The headline to this column is just the sort of thing Harold Gifford would say.
He’s 97 going on 35. He’s the most ageless person I’ve encountered in a 30-year career.
Gifford is the World War II veteran who piloted the Minneapolis Lakers’ plane through a blinding blizzard in the January Iowa skies to safety in a Carroll cornfield in 1960. Kuemper Catholic School System President John Steffes, a history-minded local leader, and I keep in regular contact with Gifford. We have for the better part of two decades.
I talked to Gifford on the phone most recently from his home in the Minneapolis suburbs to get the pilot’s take on one of his more-famous passengers. Hall of Fame basketball player Elgin Baylor walked off that plane with his professional basketball teammates to the welcome, bracing January air, the first hours of the rest of the 61 years of his life. Baylor died March 22 age 86.
“86, that’s pretty young to go,” Gifford said.
The reasons I talk to Gifford go beyond journalism. Yes, he is a living source to the single most interesting breaking news story in the history of Carroll. But when you are interacting with Gifford you sort of feel as if you’re in a Billy Wilder movie like, say, “Stalag 17.” Gifford spins wit and wisdom into a seen-it-all humor and ethos we rarely encounter, as it is so distinct to the rapidly disappearing World War II generation. He’s funny, cutting and thought-provoking, but never, not once, unkind.
What’s it like being 97, Harold?
“Well, my warranty is out,” he joked.
We published a Page 1 account last week of Gifford’s memories of Baylor and their lives’ intersection on that fateful, and fortunate, night.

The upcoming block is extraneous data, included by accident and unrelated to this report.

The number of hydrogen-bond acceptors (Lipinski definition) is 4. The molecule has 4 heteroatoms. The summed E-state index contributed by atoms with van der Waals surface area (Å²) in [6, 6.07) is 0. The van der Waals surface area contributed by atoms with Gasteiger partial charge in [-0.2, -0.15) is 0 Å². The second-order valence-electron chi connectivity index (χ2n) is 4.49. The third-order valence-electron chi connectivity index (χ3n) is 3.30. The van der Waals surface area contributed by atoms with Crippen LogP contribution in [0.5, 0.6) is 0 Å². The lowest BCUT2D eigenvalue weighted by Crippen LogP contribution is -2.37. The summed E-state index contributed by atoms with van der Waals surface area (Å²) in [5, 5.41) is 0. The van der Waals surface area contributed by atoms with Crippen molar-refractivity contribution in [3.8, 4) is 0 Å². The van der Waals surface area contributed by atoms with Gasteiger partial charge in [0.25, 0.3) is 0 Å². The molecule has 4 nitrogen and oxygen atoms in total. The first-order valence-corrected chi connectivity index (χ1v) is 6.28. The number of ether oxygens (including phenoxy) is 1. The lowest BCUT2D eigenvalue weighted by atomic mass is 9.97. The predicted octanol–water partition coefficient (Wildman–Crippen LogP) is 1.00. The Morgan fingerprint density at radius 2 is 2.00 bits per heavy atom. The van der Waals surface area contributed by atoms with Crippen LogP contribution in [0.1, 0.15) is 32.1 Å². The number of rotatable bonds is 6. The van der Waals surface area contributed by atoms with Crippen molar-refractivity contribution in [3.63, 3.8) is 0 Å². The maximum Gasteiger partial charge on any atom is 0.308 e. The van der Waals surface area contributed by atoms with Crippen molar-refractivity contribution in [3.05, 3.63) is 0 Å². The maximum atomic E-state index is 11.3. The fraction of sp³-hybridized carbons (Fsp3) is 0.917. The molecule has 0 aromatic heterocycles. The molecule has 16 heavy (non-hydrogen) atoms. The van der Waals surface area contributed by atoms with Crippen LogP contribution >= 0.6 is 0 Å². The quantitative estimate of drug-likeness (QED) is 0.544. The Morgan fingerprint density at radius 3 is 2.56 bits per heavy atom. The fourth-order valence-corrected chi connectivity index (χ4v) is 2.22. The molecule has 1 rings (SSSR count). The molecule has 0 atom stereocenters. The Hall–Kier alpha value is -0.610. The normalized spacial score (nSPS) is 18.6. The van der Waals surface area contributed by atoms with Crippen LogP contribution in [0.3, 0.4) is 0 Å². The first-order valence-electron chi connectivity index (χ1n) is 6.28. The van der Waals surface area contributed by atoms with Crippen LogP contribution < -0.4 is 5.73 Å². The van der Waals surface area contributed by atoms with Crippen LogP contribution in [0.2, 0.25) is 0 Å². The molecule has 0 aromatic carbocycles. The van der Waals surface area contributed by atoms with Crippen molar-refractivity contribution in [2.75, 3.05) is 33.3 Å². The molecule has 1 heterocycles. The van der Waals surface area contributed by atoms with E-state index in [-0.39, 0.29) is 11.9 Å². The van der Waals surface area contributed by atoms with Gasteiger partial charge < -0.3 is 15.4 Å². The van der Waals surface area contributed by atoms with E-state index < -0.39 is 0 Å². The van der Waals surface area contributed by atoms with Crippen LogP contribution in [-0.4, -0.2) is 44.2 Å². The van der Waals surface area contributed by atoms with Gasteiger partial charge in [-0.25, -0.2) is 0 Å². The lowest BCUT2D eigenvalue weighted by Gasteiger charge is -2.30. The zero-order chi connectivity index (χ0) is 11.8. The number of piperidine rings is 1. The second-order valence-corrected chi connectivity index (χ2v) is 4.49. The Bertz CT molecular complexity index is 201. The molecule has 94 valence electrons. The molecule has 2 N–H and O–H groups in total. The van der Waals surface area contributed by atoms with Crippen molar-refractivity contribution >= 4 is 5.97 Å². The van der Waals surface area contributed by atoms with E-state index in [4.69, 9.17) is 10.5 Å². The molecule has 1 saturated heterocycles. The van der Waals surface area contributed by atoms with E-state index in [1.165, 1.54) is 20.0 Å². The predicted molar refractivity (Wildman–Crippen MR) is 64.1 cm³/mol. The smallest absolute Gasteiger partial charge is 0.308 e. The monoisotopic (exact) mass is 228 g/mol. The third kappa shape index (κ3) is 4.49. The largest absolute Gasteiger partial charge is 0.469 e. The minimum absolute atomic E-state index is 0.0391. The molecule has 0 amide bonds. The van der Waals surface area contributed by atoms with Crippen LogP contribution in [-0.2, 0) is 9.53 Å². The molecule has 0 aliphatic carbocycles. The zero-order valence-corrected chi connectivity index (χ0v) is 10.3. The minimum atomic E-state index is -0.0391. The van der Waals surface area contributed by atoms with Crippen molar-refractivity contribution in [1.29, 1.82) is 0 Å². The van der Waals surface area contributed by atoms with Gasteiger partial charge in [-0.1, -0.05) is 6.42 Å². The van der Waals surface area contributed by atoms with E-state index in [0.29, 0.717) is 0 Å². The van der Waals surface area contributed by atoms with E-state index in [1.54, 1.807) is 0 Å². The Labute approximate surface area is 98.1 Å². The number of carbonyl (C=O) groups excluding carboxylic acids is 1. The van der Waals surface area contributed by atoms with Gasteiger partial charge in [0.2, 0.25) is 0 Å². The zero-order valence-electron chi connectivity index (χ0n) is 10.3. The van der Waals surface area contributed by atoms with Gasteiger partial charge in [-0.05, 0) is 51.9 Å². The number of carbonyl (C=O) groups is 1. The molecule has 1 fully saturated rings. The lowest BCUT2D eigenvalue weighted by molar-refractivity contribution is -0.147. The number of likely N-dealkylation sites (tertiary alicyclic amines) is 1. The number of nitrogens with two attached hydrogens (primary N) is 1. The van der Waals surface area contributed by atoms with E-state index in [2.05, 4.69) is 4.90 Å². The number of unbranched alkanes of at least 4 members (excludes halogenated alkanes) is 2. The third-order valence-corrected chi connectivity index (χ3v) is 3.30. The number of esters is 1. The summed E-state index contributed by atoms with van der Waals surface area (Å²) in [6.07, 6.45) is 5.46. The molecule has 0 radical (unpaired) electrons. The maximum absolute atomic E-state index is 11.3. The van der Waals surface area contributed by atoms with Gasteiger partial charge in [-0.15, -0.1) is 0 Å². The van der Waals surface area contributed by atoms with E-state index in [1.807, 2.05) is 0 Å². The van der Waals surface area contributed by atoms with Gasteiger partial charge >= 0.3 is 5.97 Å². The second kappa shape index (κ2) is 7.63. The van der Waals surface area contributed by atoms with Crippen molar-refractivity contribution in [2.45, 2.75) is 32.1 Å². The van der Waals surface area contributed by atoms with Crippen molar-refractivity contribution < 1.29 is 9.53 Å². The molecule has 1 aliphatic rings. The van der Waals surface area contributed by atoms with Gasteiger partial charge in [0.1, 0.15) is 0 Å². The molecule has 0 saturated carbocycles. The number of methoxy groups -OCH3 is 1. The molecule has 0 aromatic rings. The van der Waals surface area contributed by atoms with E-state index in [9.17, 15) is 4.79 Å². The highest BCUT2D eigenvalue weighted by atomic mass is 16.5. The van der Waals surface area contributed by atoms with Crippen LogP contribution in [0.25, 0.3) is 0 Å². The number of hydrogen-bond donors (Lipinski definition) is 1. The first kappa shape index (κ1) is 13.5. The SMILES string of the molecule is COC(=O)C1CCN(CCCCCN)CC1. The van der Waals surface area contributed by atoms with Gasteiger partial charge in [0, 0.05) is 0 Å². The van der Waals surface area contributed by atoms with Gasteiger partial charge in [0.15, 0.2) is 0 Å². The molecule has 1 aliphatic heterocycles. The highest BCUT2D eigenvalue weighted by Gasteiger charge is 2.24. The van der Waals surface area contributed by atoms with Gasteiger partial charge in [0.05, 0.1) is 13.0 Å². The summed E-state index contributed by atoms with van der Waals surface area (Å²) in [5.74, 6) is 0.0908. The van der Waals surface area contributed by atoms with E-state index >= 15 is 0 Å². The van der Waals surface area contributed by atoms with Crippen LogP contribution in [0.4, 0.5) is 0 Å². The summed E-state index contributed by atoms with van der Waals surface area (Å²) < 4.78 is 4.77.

Here are the basics: At 1:40 a.m. Monday, Jan. 18, 1960, the plane, carrying the Minneapolis Lakers basketball team and piloted by military veterans Vernon Ullman and Gifford, made an emergency landing through a blinding snow storm in a cornfield (the Emma Steffes farm) that now is the Collison Addition in northeast Carroll.
Ten members of the Minneapolis ball club walked off the plane without injury that early morning 61 years ago. Just one year later, the Lakers, with rookie sensation Jerry West from West Virginia University added to the lineup that included Baylor, had relocated to Los Angeles, where they would become one of the most-storied franchises in all of sports.
An Army Air Force pilot in the Pacific Theater of World War II, Gifford brings compelling insights to life in large part because he’s come so close to death.
“We came within seconds of flying into those trees,” he said of a portion of the Carroll landing effort on Highway 71 north.
His military experience and some crop-dusting days in the American West gave him life-saving instincts that night.
Gifford is at the age now where he has outlived most of his contemporaries. His granddaughter Janelle is about to become a grandmother herself, which will make Gifford a great-great grandfather.
“At 97 I look around myself all the time and say, ‘Where the hell did they all go?’ ” Gifford told me. “I have a pretty good idea of why they went, but I’m not sure where they are.”
Gifford, a voracious reader who keeps in touch with a lot of people, says his decision to drop alcohol and tobacco from his life in the 1970s contributed to his longevity.
“Genetics will get you to about 80, but from that point on, you’re on your own,” Gifford said.
His three suggested points, beyond the obvious good health choices, for a long life:
— Stay connected
— Have many interests
— Remain active
“Those three things help me,” Gifford said. “I try to stay in a good mood.”